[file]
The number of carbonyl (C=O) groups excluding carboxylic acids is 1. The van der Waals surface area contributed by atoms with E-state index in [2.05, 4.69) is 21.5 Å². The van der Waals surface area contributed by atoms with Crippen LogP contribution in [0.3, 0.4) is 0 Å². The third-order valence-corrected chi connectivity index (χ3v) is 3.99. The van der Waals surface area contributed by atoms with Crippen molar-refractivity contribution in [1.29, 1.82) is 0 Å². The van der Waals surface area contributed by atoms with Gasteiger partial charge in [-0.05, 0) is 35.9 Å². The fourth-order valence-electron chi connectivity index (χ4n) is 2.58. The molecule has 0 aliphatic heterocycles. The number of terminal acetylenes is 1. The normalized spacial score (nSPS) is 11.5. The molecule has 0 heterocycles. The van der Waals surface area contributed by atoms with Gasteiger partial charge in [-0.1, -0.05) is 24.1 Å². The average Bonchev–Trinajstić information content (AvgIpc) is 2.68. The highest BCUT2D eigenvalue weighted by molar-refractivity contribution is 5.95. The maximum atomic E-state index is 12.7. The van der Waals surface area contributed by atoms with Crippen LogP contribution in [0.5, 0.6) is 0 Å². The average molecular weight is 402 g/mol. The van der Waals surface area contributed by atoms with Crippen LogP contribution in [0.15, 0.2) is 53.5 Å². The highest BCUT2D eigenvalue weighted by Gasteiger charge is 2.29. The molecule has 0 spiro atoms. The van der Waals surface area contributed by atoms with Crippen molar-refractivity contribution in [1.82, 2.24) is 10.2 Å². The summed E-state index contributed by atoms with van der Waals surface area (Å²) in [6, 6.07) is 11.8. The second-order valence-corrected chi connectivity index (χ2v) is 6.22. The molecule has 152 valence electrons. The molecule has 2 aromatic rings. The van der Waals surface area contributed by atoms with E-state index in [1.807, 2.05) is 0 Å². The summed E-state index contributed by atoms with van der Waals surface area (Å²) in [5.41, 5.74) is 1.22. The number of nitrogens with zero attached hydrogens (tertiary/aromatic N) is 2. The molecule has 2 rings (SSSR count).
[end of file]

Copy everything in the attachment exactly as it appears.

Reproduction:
The number of carbonyl (C=O) groups excluding carboxylic acids is 1. The van der Waals surface area contributed by atoms with E-state index in [2.05, 4.69) is 21.5 Å². The van der Waals surface area contributed by atoms with Crippen LogP contribution in [0.3, 0.4) is 0 Å². The third-order valence-corrected chi connectivity index (χ3v) is 3.99. The van der Waals surface area contributed by atoms with Crippen molar-refractivity contribution in [1.29, 1.82) is 0 Å². The van der Waals surface area contributed by atoms with Gasteiger partial charge in [-0.05, 0) is 35.9 Å². The fourth-order valence-electron chi connectivity index (χ4n) is 2.58. The molecule has 0 aliphatic heterocycles. The number of terminal acetylenes is 1. The normalized spacial score (nSPS) is 11.5. The molecule has 0 heterocycles. The van der Waals surface area contributed by atoms with Gasteiger partial charge in [-0.1, -0.05) is 24.1 Å². The average Bonchev–Trinajstić information content (AvgIpc) is 2.68. The highest BCUT2D eigenvalue weighted by molar-refractivity contribution is 5.95. The maximum atomic E-state index is 12.7. The van der Waals surface area contributed by atoms with Crippen LogP contribution in [0.5, 0.6) is 0 Å². The average molecular weight is 402 g/mol. The van der Waals surface area contributed by atoms with Crippen LogP contribution in [0.15, 0.2) is 53.5 Å². The highest BCUT2D eigenvalue weighted by Gasteiger charge is 2.29. The molecule has 0 spiro atoms. The van der Waals surface area contributed by atoms with Crippen molar-refractivity contribution in [1.82, 2.24) is 10.2 Å². The summed E-state index contributed by atoms with van der Waals surface area (Å²) in [6, 6.07) is 11.8. The second-order valence-corrected chi connectivity index (χ2v) is 6.22. The molecule has 152 valence electrons. The molecule has 2 aromatic rings. The van der Waals surface area contributed by atoms with E-state index in [1.807, 2.05) is 0 Å². The summed E-state index contributed by atoms with van der Waals surface area (Å²) in [5.41, 5.74) is 1.22. The number of nitrogens with zero attached hydrogens (tertiary/aromatic N) is 2. The molecule has 2 rings (SSSR count).